8th May, 2015

  • 275 more women and children were rescued from Boko Haram last weekend.
  • Central Nigerian communities have accused government troops of killing civilians
  • Two Tanzanian UN peacekeepers were killed in an ambush in the Democratic Republic of Congo, where the government is battling Ugandan rebels.
  • There will be a formal investigation of the allegations that French peacekeeping troops abused children in the Central African Republic.
  • A tribunal has also ordered the UN to lift the suspension of the whistleblower who disclosed the alleged abuses.
  • Burundi’s president, Pierre Nkurunziza, says the third term that has sparked so much protest would be his last.
  • Nearly 40,000 people have fled the crisis in Burundi.
  • Secretary of State John Kerry made a surprise visit to Somalia Tuesday – the first secretary of state ever to travel there.
  • Somalia has banned the media from using the name Al-Shabaab.
  • The Egyptian army freed a group of Ethiopians who had been kidnapped in Libya.
  • A weekend protest in Tel Aviv by thousands of Ethiopian-israelis over police harassment turned into a violent confrontation with the police.
  • According to an Israeli activist group, the Israeli military operated under a “policy of indiscriminate fire” last summer in Gaza – publishing soldiers’ testimonials about the “permissive” rules of engagement.
  • US training of Syrian rebels has started in Jordan.
  • With Hezbollah’s help, the Syrian army has retaken areas along the border with Lebanon.
  • Rustom Ghazeleh, a top intelligence official under Assad, is rumored to be dead, and with him an incalculable load of secrets.
  • Human rights observers say a US airstrike in Aleppokilled 52 civilians.
  • The Saudi-led coalition fighting the Houthi in Yemen have used American-supplied cluster munitions in their war. (While cluster munitions are banned in most countries around the globe, they are not banned by the US, Saudi Arabia or Yemen.)
  • Yemen’s ambassador to the UN has asked for a ground intervention.
  • Yemeni fighters trained in the Gulf are said to havejoined local militias in Aden in the fight against the Houthi.
  • Yemeni rebels fired rockets and mortars into Saudi Arabia, killing 2.
  • Al Qaeda senior operative Nasr bin-Ali al-Ansi was killedin a US drone strike in Yemen last month.
  • Oxford researcher Elizabeth Kendall talks about why Al-Qaeda has had so much success in Yemen.
  • Zaid Al-Ali describes the devastation of Tikrit after the Islamic State’s occupation of the Iraqi city.
  • 2.2 million Iraqis have been displaced by the Islamic State.
  • Behind Russia’s missile sales to Iran is a complicateddance with the West and with Israel that mixes the politics of war in Ukraine with the politics of the Iranian nuclear deal.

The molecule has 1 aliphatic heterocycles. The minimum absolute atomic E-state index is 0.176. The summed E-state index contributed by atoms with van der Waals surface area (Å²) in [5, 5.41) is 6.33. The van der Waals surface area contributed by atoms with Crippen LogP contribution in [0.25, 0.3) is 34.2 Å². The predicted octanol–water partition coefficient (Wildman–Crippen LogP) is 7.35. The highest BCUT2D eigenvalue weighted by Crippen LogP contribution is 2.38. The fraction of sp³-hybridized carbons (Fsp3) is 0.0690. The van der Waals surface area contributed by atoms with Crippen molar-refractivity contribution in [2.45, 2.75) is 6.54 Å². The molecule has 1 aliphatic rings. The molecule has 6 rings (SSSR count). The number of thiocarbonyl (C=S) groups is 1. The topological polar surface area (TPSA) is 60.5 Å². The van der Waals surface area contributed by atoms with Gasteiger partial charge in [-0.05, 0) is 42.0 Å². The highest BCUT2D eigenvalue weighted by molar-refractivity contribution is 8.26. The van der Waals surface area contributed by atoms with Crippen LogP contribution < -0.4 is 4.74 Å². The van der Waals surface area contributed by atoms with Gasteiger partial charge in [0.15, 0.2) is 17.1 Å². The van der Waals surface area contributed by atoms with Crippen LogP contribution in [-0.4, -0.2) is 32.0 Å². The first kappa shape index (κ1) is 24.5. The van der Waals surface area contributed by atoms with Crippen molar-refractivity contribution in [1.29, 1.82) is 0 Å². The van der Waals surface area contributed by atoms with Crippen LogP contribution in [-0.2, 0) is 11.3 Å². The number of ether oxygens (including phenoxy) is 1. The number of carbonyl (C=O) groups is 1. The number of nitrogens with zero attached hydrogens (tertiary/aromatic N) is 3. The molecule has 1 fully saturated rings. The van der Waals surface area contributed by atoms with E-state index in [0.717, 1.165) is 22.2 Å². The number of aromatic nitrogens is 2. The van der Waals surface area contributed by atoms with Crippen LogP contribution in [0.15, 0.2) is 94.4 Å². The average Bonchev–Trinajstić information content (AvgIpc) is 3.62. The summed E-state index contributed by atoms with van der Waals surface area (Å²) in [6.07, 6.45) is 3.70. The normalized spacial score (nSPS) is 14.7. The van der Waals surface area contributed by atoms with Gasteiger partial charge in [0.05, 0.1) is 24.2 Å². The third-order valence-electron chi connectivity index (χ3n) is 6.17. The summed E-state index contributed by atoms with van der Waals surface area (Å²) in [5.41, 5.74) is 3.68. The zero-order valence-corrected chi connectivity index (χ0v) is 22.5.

• Iran has arrested prominent rights activist Narges Mohammadi.Anger turned to violence in the Iranian provincial capital of Mahabad after protests over the death of a chambermaid turned into riots and arson.
  • The Taliban says it’s open to peace talks with the Afghan government if the US leaves entirely.
  • Commercial flights have been cancelled to the besieged city of Kunduz.
  • US military personnel have added to the heavy burden of corruption in Afghanistan – over 100 service members have committed $50 million dollars worth of criminal activity.
  • A resolution seems on its way over India and Bangladesh’s long-running border dispute.
  • NATO has started anti-submarine exercises in the North Sea.
  • Fears over Russia are playing a part in Poland’s electoral politics.
  • On Wednesday, five Ukrainian soldiers were killed and twelve wounded in fighting in the east. Separatists appear to be readying a new offensive.
  • Meduza interviews Russian dissident-in-exile Mikhail Khodorkovsky.
  • Putin’s plans to modernize the Russian military have to be scaled back due a flagging economy. Also, Russia’s hyped new tank to end all tanks broke down in the middle of parade rehearsal.
  • Armenia’s foreign minister has criticized Turkey over its genocide denial.
  • Four people were arrested in Germany for founding a right-wing extremist group and plotting to attack mosques and people seeking asylum.
  • French Parliament approved a bill which, if passed by the Senate, could grant wide authority for domestic spying.
  • Canada is similarly poised to pass new anti-terror legislation that would give CSIS expanded and intrusive authority.
  • A Draw Muhammed contest in Texas was targeted by two gunmen who were killed by a police officer.
  • A federal appeals court ruled the NSA’s now-infamous bulk telephone metadata collection illegal.
  • There’s bad news for privacy advocates, too, though: a circuit court overturned last year’s ruling that it violated the Fourth Amendment for police to track cell phone location data without a warrant.
  • Esquire Classics republished Osama bin Laden’s last interview with an American journalist. The story, by John Miller, originally ran in February of 1999.
  • Former CIA deputy director Michael Morell says that intelligence agencies completely fumbled their assessments of Al Qaeda after the Arab Spring – misjudging the group’s ability to take advantage of the political situation.
  • Marine Gen. Joseph Dunford is the president’s pick to be the next chairman of the Joint Chiefs.
  • American support for drone strikes is sinking after the deaths of two hostages.
  • 28-year-old Omar Khadr, who was imprisoned in Guantánamo at age 15, walked free on bail from Canadian prison yesterday.
  • The remains of war dead from World War II are still being unearthed across Europe – Der Spiegel profiles a man who reburies Germany’s dead.

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